Statewide Policy Will Give School Administrators Clear, Enforceable Rules to Prevent Cyberbullying
WILMINGTON – This week, Delaware became the first state in America to propose a detailed, comprehensive cyberbullying policy that will be adopted by each of its public schools. The policy, drafted by Lieutenant Governor Matt Denn and Attorney General Beau Biden, was formally proposed by the Delaware Department of Education and will provide schools with specific, enforceable rules to combat cyberbullying.
The proposed regulation is open for public comment until November 5, after which a final regulation will be issued by the Department of Education and all public schools will be required to adopt it within 90 days. The regulation is the product of public hearings that Lieutenant Governor Denn and Attorney General Biden held throughout the state.
The cyberbullying regulation provides guidance to school officials in three important areas:
* The regulation provides a narrow definition of cyberbullying, which is that it must be uninvited and unwelcome electronic communicated directed at an identifiable student or group of students. In addition, the activity must fall into one of three specific categories: speech that (i) interferes with a student’s physical well-being, (ii) is threatening or intimidating, or (iii) is so severe, persistent, or pervasive that it is reasonably likely to limit a student’s ability to participate in or benefit from the school’s educational programs.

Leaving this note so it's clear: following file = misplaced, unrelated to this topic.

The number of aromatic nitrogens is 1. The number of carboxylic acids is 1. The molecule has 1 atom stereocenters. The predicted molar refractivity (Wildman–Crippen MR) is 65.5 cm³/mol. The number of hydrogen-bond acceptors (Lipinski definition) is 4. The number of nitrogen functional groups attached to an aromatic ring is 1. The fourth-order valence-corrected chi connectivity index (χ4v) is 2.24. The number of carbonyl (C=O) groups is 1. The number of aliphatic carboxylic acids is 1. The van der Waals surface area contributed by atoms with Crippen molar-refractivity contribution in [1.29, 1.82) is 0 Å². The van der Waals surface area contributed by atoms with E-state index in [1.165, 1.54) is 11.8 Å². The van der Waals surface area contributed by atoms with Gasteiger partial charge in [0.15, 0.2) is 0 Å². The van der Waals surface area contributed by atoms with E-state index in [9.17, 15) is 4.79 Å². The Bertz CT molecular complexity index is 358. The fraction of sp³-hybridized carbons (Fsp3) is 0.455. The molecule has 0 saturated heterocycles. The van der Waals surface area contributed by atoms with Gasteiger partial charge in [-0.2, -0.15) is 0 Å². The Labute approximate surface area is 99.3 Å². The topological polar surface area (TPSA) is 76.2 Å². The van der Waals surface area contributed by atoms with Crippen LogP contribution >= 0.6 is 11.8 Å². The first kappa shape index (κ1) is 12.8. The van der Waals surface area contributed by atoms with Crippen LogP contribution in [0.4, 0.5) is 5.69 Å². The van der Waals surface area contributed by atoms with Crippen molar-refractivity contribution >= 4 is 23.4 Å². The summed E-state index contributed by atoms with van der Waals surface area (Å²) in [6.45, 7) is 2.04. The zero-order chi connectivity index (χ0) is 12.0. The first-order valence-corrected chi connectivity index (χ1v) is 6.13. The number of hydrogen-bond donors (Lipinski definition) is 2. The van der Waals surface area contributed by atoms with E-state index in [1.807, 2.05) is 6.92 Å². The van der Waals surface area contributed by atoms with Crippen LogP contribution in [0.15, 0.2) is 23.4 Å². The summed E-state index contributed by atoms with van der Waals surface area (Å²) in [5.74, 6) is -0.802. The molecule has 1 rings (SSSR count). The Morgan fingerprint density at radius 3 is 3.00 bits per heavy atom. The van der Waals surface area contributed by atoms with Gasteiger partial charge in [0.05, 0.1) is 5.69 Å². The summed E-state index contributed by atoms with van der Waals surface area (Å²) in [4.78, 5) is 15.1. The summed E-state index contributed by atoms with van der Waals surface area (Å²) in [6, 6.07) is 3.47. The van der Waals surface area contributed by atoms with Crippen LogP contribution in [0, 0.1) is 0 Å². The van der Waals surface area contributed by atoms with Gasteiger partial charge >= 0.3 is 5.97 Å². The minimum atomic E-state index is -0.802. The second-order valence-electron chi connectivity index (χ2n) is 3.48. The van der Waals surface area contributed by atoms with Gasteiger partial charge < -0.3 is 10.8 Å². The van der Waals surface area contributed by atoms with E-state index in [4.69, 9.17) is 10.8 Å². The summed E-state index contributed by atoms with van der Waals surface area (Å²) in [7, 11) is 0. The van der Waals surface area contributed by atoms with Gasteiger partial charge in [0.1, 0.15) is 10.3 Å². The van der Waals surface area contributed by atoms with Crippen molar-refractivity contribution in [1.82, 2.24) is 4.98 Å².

* The regulation provides that postings on certain mediums such as Facebook, Twitter, and YouTube will automatically be considered to be directed at an identifiable student or group of students, because the person posting knows that that posting is likely to be available to a broad audience in the school community.
* The regulation requires that the above standards be applied from the standpoint of a reasonable student of the same age and other circumstances as the victim. This ensures that particularly vulnerable students receive a higher level of protection.
“Attorney General Biden and I put this policy together the right way,” Lt. Governor Denn said. “We listened carefully to parents, school officials, and civil liberties advocates. We carefully reviewed the evolving case law with respect to the free speech issues raised by cyberbullying. And then we crafted a detailed regulation that is responsive to the concerns we heard, compliant with First Amendment case law, and usable by school officials.”